Incredibly, it is actually old federal regulations which are the cause of numerous vehicles with poorly rated headlights. While many manufactures actually want to install items including adaptive beams, regulations prevent them from installing the same technology they have on vehicles being sold around the world. The National Highway Traffic Safety Administration has failed to take action on a number of manufactures requests to install newer headlight systems, such as curving headlights which actually turn themselves into a turn a vehicle is making. In fact, Toyota’s request which they made over four years ago, are still pending.

As we are entering the summer driving season, there are a number of steps you can do to help you avoid a problem on the road. As personal injury attorneys, we are here to help those seriously injured in car accidents, but it is our goal to help drivers avoid accidents and problems. The following is a list of the top five ways to prevent a problem and what to do in the event you have a car accident, vehicle defect or engine trouble while driving.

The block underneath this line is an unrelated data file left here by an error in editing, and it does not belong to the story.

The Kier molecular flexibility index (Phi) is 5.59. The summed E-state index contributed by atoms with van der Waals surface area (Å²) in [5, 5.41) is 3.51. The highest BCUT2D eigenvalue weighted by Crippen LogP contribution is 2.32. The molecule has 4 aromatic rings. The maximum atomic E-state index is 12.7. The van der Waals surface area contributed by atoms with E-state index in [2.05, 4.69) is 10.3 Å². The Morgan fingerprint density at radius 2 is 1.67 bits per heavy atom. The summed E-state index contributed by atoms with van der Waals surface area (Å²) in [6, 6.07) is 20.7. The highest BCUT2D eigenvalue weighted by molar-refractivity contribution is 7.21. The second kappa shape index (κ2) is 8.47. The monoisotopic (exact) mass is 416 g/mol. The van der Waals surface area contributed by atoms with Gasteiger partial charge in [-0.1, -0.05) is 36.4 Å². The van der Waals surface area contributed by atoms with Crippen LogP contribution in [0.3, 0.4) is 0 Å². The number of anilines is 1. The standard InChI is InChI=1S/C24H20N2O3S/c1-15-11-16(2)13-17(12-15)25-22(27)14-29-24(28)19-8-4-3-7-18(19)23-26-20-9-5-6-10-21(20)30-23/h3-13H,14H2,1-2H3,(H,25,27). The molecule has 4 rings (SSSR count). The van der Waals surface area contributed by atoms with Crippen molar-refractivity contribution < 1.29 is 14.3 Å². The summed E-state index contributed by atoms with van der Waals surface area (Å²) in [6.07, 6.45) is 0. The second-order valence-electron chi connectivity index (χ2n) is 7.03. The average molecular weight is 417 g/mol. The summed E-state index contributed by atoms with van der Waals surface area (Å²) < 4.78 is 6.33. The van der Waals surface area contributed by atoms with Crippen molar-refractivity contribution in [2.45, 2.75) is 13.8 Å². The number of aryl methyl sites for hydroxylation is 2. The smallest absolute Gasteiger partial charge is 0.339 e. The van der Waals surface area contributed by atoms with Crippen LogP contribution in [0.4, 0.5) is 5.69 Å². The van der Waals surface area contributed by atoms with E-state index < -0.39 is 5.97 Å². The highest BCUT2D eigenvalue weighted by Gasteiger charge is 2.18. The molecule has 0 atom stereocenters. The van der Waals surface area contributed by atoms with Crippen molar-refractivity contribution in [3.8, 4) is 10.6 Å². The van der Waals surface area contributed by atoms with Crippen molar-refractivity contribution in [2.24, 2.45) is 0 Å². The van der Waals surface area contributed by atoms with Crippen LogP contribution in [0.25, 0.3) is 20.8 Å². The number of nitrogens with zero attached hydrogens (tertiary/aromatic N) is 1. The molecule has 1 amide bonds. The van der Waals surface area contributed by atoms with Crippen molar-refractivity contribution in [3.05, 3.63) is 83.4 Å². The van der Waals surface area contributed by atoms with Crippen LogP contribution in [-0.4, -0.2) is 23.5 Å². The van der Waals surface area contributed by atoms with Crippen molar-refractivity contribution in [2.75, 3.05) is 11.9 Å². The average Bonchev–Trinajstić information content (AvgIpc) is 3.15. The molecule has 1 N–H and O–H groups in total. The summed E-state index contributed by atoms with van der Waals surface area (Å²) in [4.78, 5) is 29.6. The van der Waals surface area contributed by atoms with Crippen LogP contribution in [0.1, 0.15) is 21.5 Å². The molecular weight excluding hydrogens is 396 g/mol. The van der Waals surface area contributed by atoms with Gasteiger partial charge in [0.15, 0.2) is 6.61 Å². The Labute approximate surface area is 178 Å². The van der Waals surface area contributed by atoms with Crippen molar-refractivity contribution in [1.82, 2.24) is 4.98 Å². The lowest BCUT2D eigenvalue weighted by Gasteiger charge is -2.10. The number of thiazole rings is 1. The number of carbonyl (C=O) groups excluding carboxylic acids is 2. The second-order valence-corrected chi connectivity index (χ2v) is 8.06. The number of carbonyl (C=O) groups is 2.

1. Check your battery. According to the AAA, one of the top reasons motorist need help is due to a dead battery. To avoid an unwanted problem, particularly if your battery is more than three years old, have it checked at a local repair shop to make sure its strong enough to last for your trip. In addition to the car’s battery, make sure your cell-phone battery is charged, as you can’t charge a phone battery off of a dead car battery.